CAPSICUM annuum( Fasciculatum Group)
Plant Common Name
Distinguished by their erect clusters of conical fruits, cultivated peppers in the fasciculatum group are typically grown for their ornamental value and come in shades of red, yellow, orange or purple. Peppers originate from the tropical Americas, so they are well adapted to heat, humidity and some drought. They are annuals that produce bushy plants with rigid, brittle stems and thin, often broad, dark green leaves. Their flowers are inconspicuous, five-petaled and white.
The upright, conical peppers of plants in this group tend to be smaller and have a spicy flavor. Fruits are green when immature but turn shades of red, orange, yellow, purple, or near ivory, depending on the selection. On the interior they are lined with spongy ribbing which supports many small, flattened, rounded seeds. The majority of the fruit’s heat comes from the inner lining, so cook peppers whole if you want to impart their flavor without adding any spice.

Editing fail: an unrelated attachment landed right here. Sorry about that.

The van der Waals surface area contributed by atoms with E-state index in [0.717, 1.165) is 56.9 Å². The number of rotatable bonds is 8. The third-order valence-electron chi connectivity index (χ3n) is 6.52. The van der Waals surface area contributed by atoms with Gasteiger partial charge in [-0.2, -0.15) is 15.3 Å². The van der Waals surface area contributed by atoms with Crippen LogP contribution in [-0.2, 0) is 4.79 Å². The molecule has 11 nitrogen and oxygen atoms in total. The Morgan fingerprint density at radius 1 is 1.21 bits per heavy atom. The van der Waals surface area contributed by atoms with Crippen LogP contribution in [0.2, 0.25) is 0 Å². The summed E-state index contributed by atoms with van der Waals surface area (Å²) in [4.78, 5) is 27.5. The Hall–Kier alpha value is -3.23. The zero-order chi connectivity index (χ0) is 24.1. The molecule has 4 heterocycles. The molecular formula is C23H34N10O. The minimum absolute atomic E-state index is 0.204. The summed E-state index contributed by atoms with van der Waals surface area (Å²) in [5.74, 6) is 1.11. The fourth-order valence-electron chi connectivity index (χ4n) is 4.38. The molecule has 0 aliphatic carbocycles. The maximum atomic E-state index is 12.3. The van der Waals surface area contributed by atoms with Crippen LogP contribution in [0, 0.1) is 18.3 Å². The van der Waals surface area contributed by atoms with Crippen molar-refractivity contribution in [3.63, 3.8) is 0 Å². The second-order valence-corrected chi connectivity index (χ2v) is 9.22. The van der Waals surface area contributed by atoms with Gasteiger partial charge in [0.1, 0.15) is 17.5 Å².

Green fruits have a sharper taste and mature are sweeter. The heat is produced by a chemical called capsaicin, which is measured in scaled units called Scoville units. The purer the capsaicin the hotter the pepper and higher the Scoville rating. The pepper’s seeds and inner lining carry more heat than the flesh of the fruit.
Peppers are warm season vegetables that are easy to grow if provided full sun, warmth and fertile, perfectly drained soil. Regular feeding is required for good growth and fruit production. Peppers generally take 60 to 90 days to harvest. Some vascular wilts, tobacco mosaic virus and fungal problems can befall them, but overall they are not needy. Proper spacing will keep diseases at bay and help with fruit production, so plant according to the grower’s guidelines.
Peppers can be ornamental too, so enjoy them as bedding or container plants as well as vegetable garden standbys.
Scoville Scale: http://www.chilliworld.com/FactFile/Scoville_Scale.asp